Environment maps in Boris RED
Hi, I'm a Boris RED fan and user, and I was wondering if anybody knows how to properly build environment maps in RED using equirectangular images. I am trying to emulate what is done in this video.
I don't necessarily need to know how to create reflection maps based off of the environment maps (If you know how to though, I would appreciate those tips too.). I am trying to accomplish what is done in the second two-thirds of the above video when the scene is built and the scene cameras view the environment map in perspective, with proportional pan, proportional zoom, and realistic orbiting, giving the map the appearence of real...footage.
I think that I am going in the right direction by trying to use a 3D sphere in RED as the base for an equirectangular image. However, when I map an image to the sphere, put the sphere in a 3D container, and move the container's camera to inside the sphere, the inside of the sphere becomes invisible. It's kinda weerd. I can see the inside of the shpere while changing the position of the container's camera, or any other parameter...for that matter, but when I let go of my mouse after changing a parameter, the inside image of the shpere disappears. Boris RED settings are set to the factory default.
Could anybody who knows the best way to do what I am trying to do please share some tips? Any tutorials that anybody can supply links to would be very helpful as well.
All tips that I can get are very appreciated.
You can do this quite easily with Boris Blue. You'll have to be on Windows OS as the Boris Blue product is currently available only on the Windows platform but it's really easy to achieve the effect that you have in mind with this product. You can download the trial version of Boris Blue from this link:
You might be able to do some of this in RED, however Boris RED was not designed with this type of effect in mind, which is one of the reasons why we created Boris Blue. :)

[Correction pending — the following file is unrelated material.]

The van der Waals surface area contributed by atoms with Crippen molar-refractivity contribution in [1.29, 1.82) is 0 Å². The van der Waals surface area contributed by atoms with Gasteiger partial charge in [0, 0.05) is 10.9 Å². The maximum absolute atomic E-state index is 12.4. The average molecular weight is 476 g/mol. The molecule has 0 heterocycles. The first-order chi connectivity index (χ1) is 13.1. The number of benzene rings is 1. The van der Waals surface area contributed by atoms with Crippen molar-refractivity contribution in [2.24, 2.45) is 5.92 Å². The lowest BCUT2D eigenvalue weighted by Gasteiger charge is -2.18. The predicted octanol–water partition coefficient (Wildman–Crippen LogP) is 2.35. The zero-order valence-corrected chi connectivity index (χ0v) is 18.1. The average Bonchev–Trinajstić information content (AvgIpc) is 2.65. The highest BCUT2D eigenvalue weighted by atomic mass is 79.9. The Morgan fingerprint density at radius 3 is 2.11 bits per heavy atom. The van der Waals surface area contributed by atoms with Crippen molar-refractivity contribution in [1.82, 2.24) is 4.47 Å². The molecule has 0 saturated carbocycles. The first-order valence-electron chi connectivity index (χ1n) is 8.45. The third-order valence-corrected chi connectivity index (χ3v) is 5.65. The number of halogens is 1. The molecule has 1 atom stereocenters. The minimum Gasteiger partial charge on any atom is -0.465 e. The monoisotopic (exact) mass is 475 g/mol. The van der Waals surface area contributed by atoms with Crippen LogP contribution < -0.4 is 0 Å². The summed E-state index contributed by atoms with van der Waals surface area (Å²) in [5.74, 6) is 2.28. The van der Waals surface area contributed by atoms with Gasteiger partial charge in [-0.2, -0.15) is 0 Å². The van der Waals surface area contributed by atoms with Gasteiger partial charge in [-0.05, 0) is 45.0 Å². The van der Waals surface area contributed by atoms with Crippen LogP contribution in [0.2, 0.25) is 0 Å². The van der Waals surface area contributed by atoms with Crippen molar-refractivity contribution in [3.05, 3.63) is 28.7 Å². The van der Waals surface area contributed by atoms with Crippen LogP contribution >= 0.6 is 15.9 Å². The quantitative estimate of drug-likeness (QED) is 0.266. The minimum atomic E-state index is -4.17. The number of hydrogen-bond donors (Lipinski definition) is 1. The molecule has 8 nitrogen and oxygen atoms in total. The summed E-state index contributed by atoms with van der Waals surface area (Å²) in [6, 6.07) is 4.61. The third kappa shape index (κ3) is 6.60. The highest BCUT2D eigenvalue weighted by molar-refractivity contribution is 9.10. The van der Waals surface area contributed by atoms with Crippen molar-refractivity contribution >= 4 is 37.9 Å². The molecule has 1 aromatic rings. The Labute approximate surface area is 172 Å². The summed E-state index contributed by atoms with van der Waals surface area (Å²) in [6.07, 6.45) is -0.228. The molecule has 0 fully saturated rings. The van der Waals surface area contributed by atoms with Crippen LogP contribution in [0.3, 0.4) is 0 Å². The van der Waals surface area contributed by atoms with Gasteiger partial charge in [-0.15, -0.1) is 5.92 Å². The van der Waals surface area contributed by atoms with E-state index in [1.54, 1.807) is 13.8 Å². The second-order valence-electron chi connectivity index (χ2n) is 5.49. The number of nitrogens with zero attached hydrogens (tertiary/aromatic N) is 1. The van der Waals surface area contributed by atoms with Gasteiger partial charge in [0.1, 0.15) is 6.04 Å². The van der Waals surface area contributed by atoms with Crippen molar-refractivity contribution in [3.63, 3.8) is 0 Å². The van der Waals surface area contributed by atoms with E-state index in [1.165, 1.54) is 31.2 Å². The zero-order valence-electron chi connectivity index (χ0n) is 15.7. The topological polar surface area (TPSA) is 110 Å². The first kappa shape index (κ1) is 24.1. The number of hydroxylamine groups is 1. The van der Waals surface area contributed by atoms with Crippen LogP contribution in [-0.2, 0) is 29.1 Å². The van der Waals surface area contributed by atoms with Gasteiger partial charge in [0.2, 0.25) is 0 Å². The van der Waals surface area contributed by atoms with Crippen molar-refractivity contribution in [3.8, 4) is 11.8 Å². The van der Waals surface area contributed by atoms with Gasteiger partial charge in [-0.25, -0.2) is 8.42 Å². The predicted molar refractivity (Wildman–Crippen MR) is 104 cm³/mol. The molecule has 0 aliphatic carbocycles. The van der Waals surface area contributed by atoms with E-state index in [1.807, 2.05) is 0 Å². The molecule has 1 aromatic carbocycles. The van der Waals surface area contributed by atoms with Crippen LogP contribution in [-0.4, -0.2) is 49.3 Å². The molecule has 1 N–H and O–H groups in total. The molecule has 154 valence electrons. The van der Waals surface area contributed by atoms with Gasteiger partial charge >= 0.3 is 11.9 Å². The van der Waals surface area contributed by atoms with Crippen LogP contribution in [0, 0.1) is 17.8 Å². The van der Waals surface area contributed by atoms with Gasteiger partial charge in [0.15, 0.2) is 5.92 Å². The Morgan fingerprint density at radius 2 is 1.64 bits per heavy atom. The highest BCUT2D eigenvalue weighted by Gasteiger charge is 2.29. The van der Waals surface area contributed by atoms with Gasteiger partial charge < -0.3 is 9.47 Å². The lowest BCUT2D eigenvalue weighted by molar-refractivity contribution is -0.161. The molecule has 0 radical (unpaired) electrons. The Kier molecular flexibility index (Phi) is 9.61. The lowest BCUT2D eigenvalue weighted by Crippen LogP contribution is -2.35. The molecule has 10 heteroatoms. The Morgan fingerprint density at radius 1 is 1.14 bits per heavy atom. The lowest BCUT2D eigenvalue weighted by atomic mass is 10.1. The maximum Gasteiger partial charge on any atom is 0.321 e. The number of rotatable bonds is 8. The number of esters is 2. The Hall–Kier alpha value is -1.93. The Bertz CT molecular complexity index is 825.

I hope this helps,
Hey Peter, thanks for the advice. I did look up Boris BLUE again, and it does have the feature that would make this easier. However, I have a hunch that there is a relatively simple way to do what I am trying to do in RED as well.
The effect is achieved two ways in the first video that I posted. One method was to use AE CS6's built-in environment map feature. The other method was to use Video Copilot's Element 3D "Environment" feature, which looks very similar to the 3D sphere feature/capability in RED. This is why I am confident that it can be done properly in RED.
Here is another video that I quickly put together to demonstrate what I am trying to do.
As you can see, this is not my main machine that I use, and my trial version of RED has expired.
This method that I use would almost be perfect except for one glitch. The 3D sphere is set to a 99.99% wrap ammount. This is not desirable because one can see the crack in the sphere when the camera does a 360 degree turn. Setting the wrap ammount this way is the only method that I know of that will let the 3D container's camera look inside of the sphere. When I set the wrap amount to 100%, with all of the other parameters in the project the same as they were originaly, the camera blacks out when it gets inside the sphere.
Does anybody know how to do this properly or to get the visible crack in the sphere to be invisible?
Here is a solution and method for creating an environment map in RED.
This method is similar to the method used in the After Effects tutorial video that I first posted.
To create an environment map:
1) Add 3D Sphere media.
2) (at default settings) Click the little S next to the Lock/Unlock Track button. The S should change to an M. This allows you to set different media for the inside and outside faces of the sphere, but what we will do is disable the visibility of the outside face.
3) Disable the visibility of the outside face of the sphere by clicking the Toggle Track Visibility option for the outside face of the sphere.
4) Apply an equirectangular environment map image to the inside face of the sphere by clicking the Change Track Media option for the inside face....
5) Enlarge the sphere to fill the composition window using the Scale X parameter in the sphere's position options.
6) Place the sphere inside of a 2D Composite container by clicking the Add Container button in your timeline tools.
7) You will probably have to decrease the distance parameter inside of the container Camera options.
8) Place media that you want to use in your environment inside of the container, and adjust the media's position parameters so that it is visible in front of the sphere.
9) Your environment is set up. Use the Tumble, Spin, and Rotation Position options for the conatiner to navigate your environment map. Don't attempt to change the container type from a 2D Composite to a 3D model container with a position camera. You will not experiance the same results.